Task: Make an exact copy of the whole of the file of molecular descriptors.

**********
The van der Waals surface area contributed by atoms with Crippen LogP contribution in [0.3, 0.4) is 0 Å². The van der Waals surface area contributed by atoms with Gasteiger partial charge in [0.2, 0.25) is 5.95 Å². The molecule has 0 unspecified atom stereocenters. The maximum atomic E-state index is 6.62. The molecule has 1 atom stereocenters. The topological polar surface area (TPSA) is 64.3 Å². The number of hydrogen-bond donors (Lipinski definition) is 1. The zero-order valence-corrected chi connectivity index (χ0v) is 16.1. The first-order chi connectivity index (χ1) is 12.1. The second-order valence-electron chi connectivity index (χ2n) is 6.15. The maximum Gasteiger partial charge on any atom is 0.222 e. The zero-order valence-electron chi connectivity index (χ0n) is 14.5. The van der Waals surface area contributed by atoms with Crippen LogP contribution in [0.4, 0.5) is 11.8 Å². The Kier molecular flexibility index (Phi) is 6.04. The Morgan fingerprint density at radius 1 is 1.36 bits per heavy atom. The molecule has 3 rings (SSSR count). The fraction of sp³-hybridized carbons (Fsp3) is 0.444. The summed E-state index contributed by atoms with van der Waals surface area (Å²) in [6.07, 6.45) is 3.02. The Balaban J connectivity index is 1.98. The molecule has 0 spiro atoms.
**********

The van der Waals surface area contributed by atoms with Crippen LogP contribution in [0.3, 0.4) is 0 Å². The van der Waals surface area contributed by atoms with Gasteiger partial charge in [0.2, 0.25) is 5.95 Å². The molecule has 0 unspecified atom stereocenters. The maximum atomic E-state index is 6.62. The molecule has 1 atom stereocenters. The topological polar surface area (TPSA) is 64.3 Å². The number of hydrogen-bond donors (Lipinski definition) is 1. The zero-order valence-corrected chi connectivity index (χ0v) is 16.1. The first-order chi connectivity index (χ1) is 12.1. The second-order valence-electron chi connectivity index (χ2n) is 6.15. The maximum Gasteiger partial charge on any atom is 0.222 e. The zero-order valence-electron chi connectivity index (χ0n) is 14.5. The van der Waals surface area contributed by atoms with Crippen LogP contribution in [0.4, 0.5) is 11.8 Å². The Kier molecular flexibility index (Phi) is 6.04. The Morgan fingerprint density at radius 1 is 1.36 bits per heavy atom. The molecule has 3 rings (SSSR count). The fraction of sp³-hybridized carbons (Fsp3) is 0.444. The summed E-state index contributed by atoms with van der Waals surface area (Å²) in [6.07, 6.45) is 3.02. The Balaban J connectivity index is 1.98. The molecule has 0 spiro atoms.